Molitor first opened in 1929, for 60 years it was Paris' most popular swimming baths, known for its two swimming pools and its avant-garde atmosphere.
It closed in 1989 and was classed as a listed historic building, then it was used by artists who transformed the abandoned building into a Mecca for the Parisian underground.
MOLITOR has always been an audacious and constantly evolving location for those who want to experience the unusual. This is what has created the soul of MOLITOR and built up a legacy which calls out to be shared with the world.
Once upon a time in the West end of Paris, a most unusual building came into being. A simple concrete triangle surrounding a place where Parisians could come to swim and bathe all year round, or ice-skate, play golf, do sporting activities, sunbathe or just socialise.
The "piscine Molitor Grands Etablissements Balnéaires d’Auteuil" first opened its doors in 1929, completing an immense sporting complex in the 16th arrondissement alongside the Parc des Princes, Jean Bouin Stadium and Roland Garros. To solidify the sporting context of the Molitor Swimming pools, the five times Olympic medallist Johnny Weissmuller was invited to the opening and worked there as life-guard during the summer of 1929.
But Molitor quickly released itself from its principal intended use, gradually transforming itself into a place for socialising and events: the artists' gala was held at Molitor in 1931, from 1934 it was the annual venue of the "Fête de l'Eau" and its bathing beauty contest, not forgetting the restaurants, bar-tobacconist and hairdressing salon which surrounded this otherworldly swimming pool.
The indoor pool is a faithful reproduction of the original pool designed by the Molitor's architect Lucien Pollet. He had his offices just to the right of the original entrance to the indoor pool; today this is the entrance to the Villa Molitor.
“ That was certainly the best time of my life. The ambience was wonderful, we worked from 7am to 7pm, we were four boys and we got on fantastically well together and what's more we earned a pretty good living which was no small thing. We were not salaried, but we collected the money for the cabin rentals and tips, that went into a pot that we shared that out amongst ourselves. There were a lot of regulars who would come early in the morning to reserve their cabins (always the same one). The tool of our trade was the key that opened the cabins; I kept mine as a souvenir.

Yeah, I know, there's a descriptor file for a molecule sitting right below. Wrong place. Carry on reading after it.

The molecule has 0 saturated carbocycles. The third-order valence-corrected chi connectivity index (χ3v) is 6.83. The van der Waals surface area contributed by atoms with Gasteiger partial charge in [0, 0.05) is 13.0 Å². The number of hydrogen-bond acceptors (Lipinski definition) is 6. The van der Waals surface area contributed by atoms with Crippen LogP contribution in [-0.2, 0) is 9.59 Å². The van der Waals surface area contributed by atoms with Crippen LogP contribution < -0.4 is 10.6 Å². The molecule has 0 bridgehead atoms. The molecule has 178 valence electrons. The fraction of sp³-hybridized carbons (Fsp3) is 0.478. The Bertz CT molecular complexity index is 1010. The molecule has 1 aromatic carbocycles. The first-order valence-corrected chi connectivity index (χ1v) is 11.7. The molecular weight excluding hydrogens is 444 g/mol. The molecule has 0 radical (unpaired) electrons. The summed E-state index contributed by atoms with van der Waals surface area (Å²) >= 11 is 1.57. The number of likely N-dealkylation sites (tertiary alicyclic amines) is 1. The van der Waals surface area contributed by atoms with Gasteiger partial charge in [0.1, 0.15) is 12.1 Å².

We were so used to working there that by just knocking on the cabin door, "tap-tap", we could immediately tell if it was empty and free for use or if there were clothes inside.
The memories of Dominic Thomas, cabin boy at Molitor, taken from "MOLITOR The swimming pools and skating rink" by Claude Weill.
The decline of the Molitor swimming pools started in the 1970s with the closing of the skating rink which had replaced the indoor pool. It had taken a month and a half to install this new attraction for the Parisians but it only operated for five months. The financial loss was enormous.
Then the water filtration system started to break-down, chlorine had been steadily eroding the concrete since 1929 and the glass roof of the indoor pool needed renovation... Jean-Paul Philippon's architect's report told a sorry story. The works required to restore the swimming pool would oblige the Management of the Molitor swimming pools to extend the leasehold and a re-negotiate operating rights. The Paris City Council refused. Then in 1989, on the leasehold's official termination date, the management returned the keys of the Molitor to the City Council who closed down the establishment for the foreseeable future.
Whilst the Molitor swimming baths had closed its doors, they would soon be re-opened clandestinely... an abandoned building in Paris never stays abandoned for long.